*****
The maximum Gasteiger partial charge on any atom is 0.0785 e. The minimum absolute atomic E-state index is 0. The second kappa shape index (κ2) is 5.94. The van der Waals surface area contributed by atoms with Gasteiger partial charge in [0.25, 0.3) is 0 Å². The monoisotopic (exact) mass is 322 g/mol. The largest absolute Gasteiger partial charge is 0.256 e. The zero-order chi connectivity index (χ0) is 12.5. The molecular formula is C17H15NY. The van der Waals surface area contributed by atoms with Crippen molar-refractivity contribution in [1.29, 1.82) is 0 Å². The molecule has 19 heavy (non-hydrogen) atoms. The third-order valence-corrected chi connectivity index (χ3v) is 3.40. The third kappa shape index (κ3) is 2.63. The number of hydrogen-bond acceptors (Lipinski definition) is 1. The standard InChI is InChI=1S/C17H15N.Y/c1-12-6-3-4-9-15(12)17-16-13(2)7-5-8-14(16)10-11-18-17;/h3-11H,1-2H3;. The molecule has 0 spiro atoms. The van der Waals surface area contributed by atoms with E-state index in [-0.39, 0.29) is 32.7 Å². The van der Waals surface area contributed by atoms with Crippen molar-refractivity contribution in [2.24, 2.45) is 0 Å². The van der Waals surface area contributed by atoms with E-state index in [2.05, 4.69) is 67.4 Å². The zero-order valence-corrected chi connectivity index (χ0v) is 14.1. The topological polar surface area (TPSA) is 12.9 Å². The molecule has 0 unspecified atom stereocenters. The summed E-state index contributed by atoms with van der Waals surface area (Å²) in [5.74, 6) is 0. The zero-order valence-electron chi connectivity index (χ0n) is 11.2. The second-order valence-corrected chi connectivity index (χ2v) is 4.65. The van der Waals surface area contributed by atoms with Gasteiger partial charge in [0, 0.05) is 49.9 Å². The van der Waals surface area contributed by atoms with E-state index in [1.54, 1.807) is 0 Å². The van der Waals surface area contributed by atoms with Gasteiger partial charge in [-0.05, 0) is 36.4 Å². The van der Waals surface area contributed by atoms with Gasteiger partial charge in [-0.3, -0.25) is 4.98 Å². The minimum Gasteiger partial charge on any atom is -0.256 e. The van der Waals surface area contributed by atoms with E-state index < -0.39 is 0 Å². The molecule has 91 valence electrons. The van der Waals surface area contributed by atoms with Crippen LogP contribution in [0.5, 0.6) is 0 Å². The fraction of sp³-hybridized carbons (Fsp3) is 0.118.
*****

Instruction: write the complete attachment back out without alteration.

The maximum Gasteiger partial charge on any atom is 0.0785 e. The minimum absolute atomic E-state index is 0. The second kappa shape index (κ2) is 5.94. The van der Waals surface area contributed by atoms with Gasteiger partial charge in [0.25, 0.3) is 0 Å². The monoisotopic (exact) mass is 322 g/mol. The largest absolute Gasteiger partial charge is 0.256 e. The zero-order chi connectivity index (χ0) is 12.5. The molecular formula is C17H15NY. The van der Waals surface area contributed by atoms with Crippen molar-refractivity contribution in [1.29, 1.82) is 0 Å². The molecule has 19 heavy (non-hydrogen) atoms. The third-order valence-corrected chi connectivity index (χ3v) is 3.40. The third kappa shape index (κ3) is 2.63. The number of hydrogen-bond acceptors (Lipinski definition) is 1. The standard InChI is InChI=1S/C17H15N.Y/c1-12-6-3-4-9-15(12)17-16-13(2)7-5-8-14(16)10-11-18-17;/h3-11H,1-2H3;. The molecule has 0 spiro atoms. The van der Waals surface area contributed by atoms with E-state index in [-0.39, 0.29) is 32.7 Å². The van der Waals surface area contributed by atoms with Crippen molar-refractivity contribution in [2.24, 2.45) is 0 Å². The van der Waals surface area contributed by atoms with E-state index in [2.05, 4.69) is 67.4 Å². The zero-order valence-corrected chi connectivity index (χ0v) is 14.1. The topological polar surface area (TPSA) is 12.9 Å². The molecule has 0 unspecified atom stereocenters. The summed E-state index contributed by atoms with van der Waals surface area (Å²) in [5.74, 6) is 0. The zero-order valence-electron chi connectivity index (χ0n) is 11.2. The second-order valence-corrected chi connectivity index (χ2v) is 4.65. The van der Waals surface area contributed by atoms with Gasteiger partial charge in [0, 0.05) is 49.9 Å². The van der Waals surface area contributed by atoms with E-state index in [1.54, 1.807) is 0 Å². The van der Waals surface area contributed by atoms with Gasteiger partial charge in [-0.05, 0) is 36.4 Å². The van der Waals surface area contributed by atoms with Gasteiger partial charge in [-0.3, -0.25) is 4.98 Å². The minimum Gasteiger partial charge on any atom is -0.256 e. The van der Waals surface area contributed by atoms with E-state index < -0.39 is 0 Å². The molecule has 91 valence electrons. The van der Waals surface area contributed by atoms with Crippen LogP contribution in [0.5, 0.6) is 0 Å². The fraction of sp³-hybridized carbons (Fsp3) is 0.118.